Grijalva is a co-sponsor of the House bill, along with House Natural Resources Committee Chairman Rob BishopRobert (Rob) William BishopGOP's Westerman looks to take on Democrats on climate change House Republicans who didn't sign onto the Texas lawsuit OVERNIGHT ENERGY: Westerman tapped as top Republican on House Natural Resources Committee | McMorris Rodgers wins race for top GOP spot on Energy and Commerce | EPA joins conservative social network Parler MORE (R-Utah), whom he frequently spars with on legislation.
Bishop said while he’s not opposed to including the bill in larger must-pass legislation, he believes the bill has enough political clout to pass as a stand-alone and said he’s working with senators who introduced similar legislation. The senators said it’s unlikely the bill would move before the August recess.
While Grijalva championed the bill during a press conference Wednesday morning as an “investment in our parks,” he later acknowledged that the legislation isn’t a perfect fix for the roughly $12 billion maintenance backlog.
“It’s a hell of a start on the $12 billion, but it’s not the end-all be-all,” Grijalva told The Hill.
“It’s a way to provide funding for the stuff that needs to be fixed. Long term? No, but what’s good is it has more money to give permanently to [parks]. We can’t keep pulling rabbits out of our hat every five years,” he said, referencing the Land and Water Conservation Fund (LWCF), another Interior program up for renewal that funds conservation at public parks.
Under the House and Senate proposals, half of the money taken in by the federal government annually from energy production on federal land and offshore and not dedicated for another use would go into a fund. The House wants that fund available for numerous agencies, while the Senate’s bill would preserve it just for the NPS.
Zinke endorsed the Senate legislation and Bishop said he supported the House’s version. Interior didn’t respond to a request for comment on the House bill.
Other Democrats who back the bill from Bishop and Grijalva acknowledged concerns that the concept could promote more drilling or that there isn’t enough money generated from energy revenues that hasn’t already been spoken for.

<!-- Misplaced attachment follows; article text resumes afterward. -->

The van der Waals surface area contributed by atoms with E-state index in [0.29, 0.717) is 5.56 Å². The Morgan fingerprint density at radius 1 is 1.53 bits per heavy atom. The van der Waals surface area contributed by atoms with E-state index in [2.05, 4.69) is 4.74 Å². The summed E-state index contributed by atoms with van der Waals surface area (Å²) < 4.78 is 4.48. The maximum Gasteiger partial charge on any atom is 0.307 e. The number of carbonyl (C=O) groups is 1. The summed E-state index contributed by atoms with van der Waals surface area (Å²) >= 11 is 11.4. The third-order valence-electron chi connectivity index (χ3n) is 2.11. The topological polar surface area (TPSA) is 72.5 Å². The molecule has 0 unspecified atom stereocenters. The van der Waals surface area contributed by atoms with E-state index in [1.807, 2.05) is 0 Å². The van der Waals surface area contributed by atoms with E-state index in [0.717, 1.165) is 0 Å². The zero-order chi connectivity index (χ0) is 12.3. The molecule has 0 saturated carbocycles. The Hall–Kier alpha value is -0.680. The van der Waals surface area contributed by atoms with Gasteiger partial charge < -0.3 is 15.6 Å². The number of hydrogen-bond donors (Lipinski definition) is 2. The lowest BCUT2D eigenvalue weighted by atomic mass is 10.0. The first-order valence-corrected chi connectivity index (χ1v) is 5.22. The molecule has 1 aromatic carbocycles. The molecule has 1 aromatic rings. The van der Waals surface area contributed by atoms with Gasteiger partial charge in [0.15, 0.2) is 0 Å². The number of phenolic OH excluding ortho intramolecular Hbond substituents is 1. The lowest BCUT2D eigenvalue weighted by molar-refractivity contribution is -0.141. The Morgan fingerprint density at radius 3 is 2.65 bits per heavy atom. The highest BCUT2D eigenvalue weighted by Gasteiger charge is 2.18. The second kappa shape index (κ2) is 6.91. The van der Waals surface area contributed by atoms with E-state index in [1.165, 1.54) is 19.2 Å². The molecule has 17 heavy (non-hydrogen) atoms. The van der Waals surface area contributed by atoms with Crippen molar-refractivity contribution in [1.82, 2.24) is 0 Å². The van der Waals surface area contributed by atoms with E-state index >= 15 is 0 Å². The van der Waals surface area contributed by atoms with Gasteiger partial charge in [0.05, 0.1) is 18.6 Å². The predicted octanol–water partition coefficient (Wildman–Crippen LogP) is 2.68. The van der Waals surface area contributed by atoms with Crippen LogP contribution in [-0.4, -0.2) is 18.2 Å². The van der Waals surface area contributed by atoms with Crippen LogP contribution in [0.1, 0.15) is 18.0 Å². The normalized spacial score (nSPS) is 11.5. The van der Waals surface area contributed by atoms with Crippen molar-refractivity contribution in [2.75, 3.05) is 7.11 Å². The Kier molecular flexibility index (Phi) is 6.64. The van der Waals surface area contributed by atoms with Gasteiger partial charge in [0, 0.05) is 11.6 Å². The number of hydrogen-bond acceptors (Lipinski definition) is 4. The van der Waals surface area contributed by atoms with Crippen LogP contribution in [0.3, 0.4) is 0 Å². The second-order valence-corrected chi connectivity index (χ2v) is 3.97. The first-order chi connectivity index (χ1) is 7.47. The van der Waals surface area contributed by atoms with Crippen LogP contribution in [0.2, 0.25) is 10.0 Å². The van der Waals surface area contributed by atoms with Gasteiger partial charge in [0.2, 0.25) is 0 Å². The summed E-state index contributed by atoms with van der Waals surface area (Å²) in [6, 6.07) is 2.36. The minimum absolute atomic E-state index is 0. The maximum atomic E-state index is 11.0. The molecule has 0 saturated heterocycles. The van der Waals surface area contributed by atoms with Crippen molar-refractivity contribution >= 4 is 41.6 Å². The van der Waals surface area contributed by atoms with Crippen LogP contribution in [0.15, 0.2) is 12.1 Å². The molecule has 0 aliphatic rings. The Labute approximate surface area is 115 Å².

But sponsors say they went to great lengths to address those concerns, including removing parts of the bill that could be seen as incentivizing additional drilling on public lands — a hot topic of concern from environmentalists who worry the administration will expand fuel extraction across the U.S.
A number of environmental groups back the House bill, including the National Parks Conservation Association, which was previously skeptical of Zinke’s plan.
“I think the bill was put forward in a responsible way and in a way that solves a real problem,” said Rep. Derek KilmerDerek Christian KilmerThe tale of the last bipartisan unicorns Head of House Office of Diversity and Inclusion urges more staff diversity House lawmakers roll out bill to invest 0 million in state and local cybersecurity MORE (D-Wash.), who rolled out the legislation Wednesday with the bipartisan group.
Rep. Kurt SchraderWalter (Kurt) Kurt SchraderFailed drug vote points to bigger challenges for Democrats Democrats brace for toughest stretch yet with Biden agenda Sanders 'disappointed' in House panel's vote on drug prices MORE (Ore.), a moderate Democrat, said Grijalva’s participation in the process shows that the left shouldn’t worry about the bill.
“There was some concern, I think fairly legitimate, that the way the original bill was written there would have to be increased production, potentially, of our energy resources for money to flow into this parks bill. That’s no longer the case,” he said.
“Getting the ranking member on was a big deal. That was probably his major concern, that it’s going to push us to do uncontrolled oil and gas exploration on public lands. And that’s not the case under the new bill.”